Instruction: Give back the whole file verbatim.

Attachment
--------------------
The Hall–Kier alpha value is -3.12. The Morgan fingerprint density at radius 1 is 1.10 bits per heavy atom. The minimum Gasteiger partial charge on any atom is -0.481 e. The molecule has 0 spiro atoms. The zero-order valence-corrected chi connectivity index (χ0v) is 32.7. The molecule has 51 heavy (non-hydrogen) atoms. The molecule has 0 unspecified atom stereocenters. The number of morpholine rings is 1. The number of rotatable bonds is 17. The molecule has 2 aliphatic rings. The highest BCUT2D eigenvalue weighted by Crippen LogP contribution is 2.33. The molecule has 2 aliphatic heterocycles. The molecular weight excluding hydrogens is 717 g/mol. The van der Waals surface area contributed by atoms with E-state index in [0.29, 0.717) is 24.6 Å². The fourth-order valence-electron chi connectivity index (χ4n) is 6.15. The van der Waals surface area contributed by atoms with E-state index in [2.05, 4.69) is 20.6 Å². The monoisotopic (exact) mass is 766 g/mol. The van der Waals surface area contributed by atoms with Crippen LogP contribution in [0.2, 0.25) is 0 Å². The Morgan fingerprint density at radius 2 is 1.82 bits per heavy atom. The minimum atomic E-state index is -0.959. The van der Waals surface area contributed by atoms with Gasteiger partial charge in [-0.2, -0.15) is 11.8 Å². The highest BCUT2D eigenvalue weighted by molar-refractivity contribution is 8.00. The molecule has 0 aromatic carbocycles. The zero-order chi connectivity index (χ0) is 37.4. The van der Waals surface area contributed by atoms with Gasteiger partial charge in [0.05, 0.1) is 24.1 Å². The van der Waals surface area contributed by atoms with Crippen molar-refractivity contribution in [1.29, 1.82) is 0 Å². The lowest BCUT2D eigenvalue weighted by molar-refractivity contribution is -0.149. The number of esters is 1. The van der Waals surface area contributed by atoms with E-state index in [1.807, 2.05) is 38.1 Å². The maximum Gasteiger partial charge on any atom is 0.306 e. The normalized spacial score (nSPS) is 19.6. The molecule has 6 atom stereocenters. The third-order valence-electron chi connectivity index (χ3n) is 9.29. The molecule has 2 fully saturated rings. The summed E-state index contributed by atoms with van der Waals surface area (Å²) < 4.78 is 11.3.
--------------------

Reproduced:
The Hall–Kier alpha value is -3.12. The Morgan fingerprint density at radius 1 is 1.10 bits per heavy atom. The minimum Gasteiger partial charge on any atom is -0.481 e. The molecule has 0 spiro atoms. The zero-order valence-corrected chi connectivity index (χ0v) is 32.7. The molecule has 51 heavy (non-hydrogen) atoms. The molecule has 0 unspecified atom stereocenters. The number of morpholine rings is 1. The number of rotatable bonds is 17. The molecule has 2 aliphatic rings. The highest BCUT2D eigenvalue weighted by Crippen LogP contribution is 2.33. The molecule has 2 aliphatic heterocycles. The molecular weight excluding hydrogens is 717 g/mol. The van der Waals surface area contributed by atoms with E-state index in [0.29, 0.717) is 24.6 Å². The fourth-order valence-electron chi connectivity index (χ4n) is 6.15. The van der Waals surface area contributed by atoms with E-state index in [2.05, 4.69) is 20.6 Å². The monoisotopic (exact) mass is 766 g/mol. The van der Waals surface area contributed by atoms with Crippen LogP contribution in [0.2, 0.25) is 0 Å². The Morgan fingerprint density at radius 2 is 1.82 bits per heavy atom. The minimum atomic E-state index is -0.959. The van der Waals surface area contributed by atoms with Gasteiger partial charge in [-0.2, -0.15) is 11.8 Å². The highest BCUT2D eigenvalue weighted by molar-refractivity contribution is 8.00. The molecule has 0 aromatic carbocycles. The zero-order chi connectivity index (χ0) is 37.4. The van der Waals surface area contributed by atoms with Gasteiger partial charge in [0.05, 0.1) is 24.1 Å². The van der Waals surface area contributed by atoms with Crippen molar-refractivity contribution in [1.29, 1.82) is 0 Å². The lowest BCUT2D eigenvalue weighted by molar-refractivity contribution is -0.149. The number of esters is 1. The van der Waals surface area contributed by atoms with E-state index in [1.807, 2.05) is 38.1 Å². The maximum Gasteiger partial charge on any atom is 0.306 e. The normalized spacial score (nSPS) is 19.6. The molecule has 6 atom stereocenters. The third-order valence-electron chi connectivity index (χ3n) is 9.29. The molecule has 2 fully saturated rings. The summed E-state index contributed by atoms with van der Waals surface area (Å²) < 4.78 is 11.3.